Building the Capacity of Green Lake’s Guardian

Researchers installed buoys in Green Lake to collect data for the 2017 lake study with the US Geological Survey and Michigan Technological University.

Green Lake holds a special place in the hearts of Wisconsin and Midwest residents. As the deepest natural inland lake in Wisconsin, reaching depths of 236 feet, it’s a vital part of our communities. Yet, like many lakes, it faces challenges from urban development and agricultural activities, resulting in issues like increased weed and algae growth and dead zones for fish and aquatic life due to low oxygen levels in certain areas.

Since the Wisconsin Department of Natural Resources (WDNR) declared Green Lake as an impaired waterbody in 2014, the Green Lake Association (GLA) has been working tirelessly to carry out its mission to safeguard Green Lake by improving its water quality, protecting it from critical threats, and accelerating its return to a clean lake.  In 2016, two powerful grants came together to sharpen the organization’s trajectory and accelerate progress.

That year, Stephanie Prellwitz, GLA Chief Executive Officer, had applied for a $200,000 Surface Water Grant from the WDNR to assess the health of Big Green Lake and inform watershed strategies to reduce phosphorus loading. But she knew she needed additional support to make this project a reality.

That’s when the Oshkosh Area Community Foundation stepped in with a three-year, $38,700 capacity building grant from the Community Impact Fund. This grant allowed GLA to expand to two full-time employees just in time to implement the WDNR grant that was awarded.

A Wake-up Call

The 2017 research project, completed in collaboration with the US Geological Survey and Michigan Technological University, revealed the need for a 50-70% reduction in phosphorus levels—a significant wake-up call for the organization whose previous goal was a 10% reduction in phosphorus.

Stephanie recalls, “The capacity building grant was a game changer for us. It allowed us to take on larger projects like this research project, which we’re still using the findings of today as the foundation of everything we do. I am proud that we brought science to the forefront of how we make decisions. And I appreciate that the Community Foundation was willing to fund staff. Too often donors only want to fund projects, but you need people to make those projects happen.”

Since then, GLA has transformed its strategy and messaging, emphasizing the urgency of Green Lake’s health. With its current team of eight staff members and an annual investment of $2.5 million in lake restoration efforts (versus $250,000 in 2016), GLA is making a tangible difference in the community.

Celebrating Small Victories

“When you’re working in the world of water quality change, you don’t see big sweeping changes quickly and so you have to look for those smaller wins,” shares Stephanie.

One of those smaller wins was the restoration of brook trout to Dakin Creek, a stream flowing into Green Lake. After 70 years without brook trout, GLA’s efforts to repair eroding stream banks and improve habitat have paid off. Last year, the WDNR confirmed that brook trout had multiplied naturally.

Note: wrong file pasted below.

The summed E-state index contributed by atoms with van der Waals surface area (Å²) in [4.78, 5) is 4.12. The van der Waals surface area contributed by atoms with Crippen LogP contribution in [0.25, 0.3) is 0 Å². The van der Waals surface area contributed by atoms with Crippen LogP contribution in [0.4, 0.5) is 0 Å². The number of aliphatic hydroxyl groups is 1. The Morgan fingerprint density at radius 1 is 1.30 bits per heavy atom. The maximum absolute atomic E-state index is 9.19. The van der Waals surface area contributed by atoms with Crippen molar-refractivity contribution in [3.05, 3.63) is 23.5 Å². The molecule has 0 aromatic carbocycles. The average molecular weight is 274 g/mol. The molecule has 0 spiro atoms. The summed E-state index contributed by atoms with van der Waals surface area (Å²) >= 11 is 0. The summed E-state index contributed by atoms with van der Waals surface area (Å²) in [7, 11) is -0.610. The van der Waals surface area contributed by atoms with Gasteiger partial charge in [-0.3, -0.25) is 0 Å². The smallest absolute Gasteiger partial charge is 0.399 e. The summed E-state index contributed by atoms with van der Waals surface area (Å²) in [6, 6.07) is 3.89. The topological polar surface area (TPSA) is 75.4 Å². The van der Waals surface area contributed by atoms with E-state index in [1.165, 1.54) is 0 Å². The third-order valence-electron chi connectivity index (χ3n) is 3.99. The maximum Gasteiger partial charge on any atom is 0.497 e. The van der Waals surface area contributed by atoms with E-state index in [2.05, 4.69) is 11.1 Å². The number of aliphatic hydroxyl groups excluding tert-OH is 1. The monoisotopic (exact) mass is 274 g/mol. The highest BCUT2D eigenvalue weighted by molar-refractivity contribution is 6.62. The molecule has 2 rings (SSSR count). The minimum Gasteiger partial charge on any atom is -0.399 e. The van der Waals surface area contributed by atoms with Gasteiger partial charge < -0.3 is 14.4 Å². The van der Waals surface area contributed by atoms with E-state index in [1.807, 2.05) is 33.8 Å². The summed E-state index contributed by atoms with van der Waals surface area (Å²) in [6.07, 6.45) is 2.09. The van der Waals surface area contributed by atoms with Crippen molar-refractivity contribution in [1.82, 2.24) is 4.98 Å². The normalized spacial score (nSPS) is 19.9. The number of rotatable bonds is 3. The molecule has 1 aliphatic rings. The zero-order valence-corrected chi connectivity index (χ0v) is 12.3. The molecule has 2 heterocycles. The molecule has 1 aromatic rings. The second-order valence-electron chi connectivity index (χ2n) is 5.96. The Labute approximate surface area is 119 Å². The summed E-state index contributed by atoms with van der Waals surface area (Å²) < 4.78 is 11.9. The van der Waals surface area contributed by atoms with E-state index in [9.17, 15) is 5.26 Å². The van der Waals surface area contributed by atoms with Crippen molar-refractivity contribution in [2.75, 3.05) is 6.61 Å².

“It’s very exciting that the brookies are back! My childhood memories of fishing the creek, even though I’m 72, still burn bright. I love that I can now share that experience with my grandkids,” said Joe Norton, whose family has deep connections to Green Lake as fishing guides for four generations.

Another win comes from the concerted efforts of local farmers to implement soil conservation practices. With over 60% of Green Lake’s drainage area being agricultural, farmers play a pivotal role in the future of the lake’s health. Cover crops, retention ponds, and other initiatives dot the landscape, quietly slowing the flow of phosphorus into Big Green Lake.

Dave Wilke, local farmer and past president of the Green Lake County Farm Bureau, explains, “We’re trying not to over apply nitrogen, phosphorus and [potassium] because it costs too much money, and it has a really good chance of winding up [in nearby streams].”

By preserving soil integrity, these practices actively safeguard Big Green’s water bodies. In 2022 alone, approximately 2,660 pounds of phosphorus were diverted from Big Green Lake— thanks to the work of the GLA, its partners, and willing landowners—preventing an estimated 1,330,000 pounds of weeds and algae from growing in the lake and tangling toes.

A Team Effort

Behind GLA’s success story lies a community of heroes—from academic researchers and local farmers to everyday folks who care. “The Oshkosh Area Community Foundation’s investment in capacity building played a huge part in GLA’s journey, proving that when people come together, amazing things can happen,” reflects Stephanie.

With grit, teamwork, and a whole lot of heart, GLA continues to forge ahead, breathing new life into Green Lake and giving us all hope for a brighter tomorrow.

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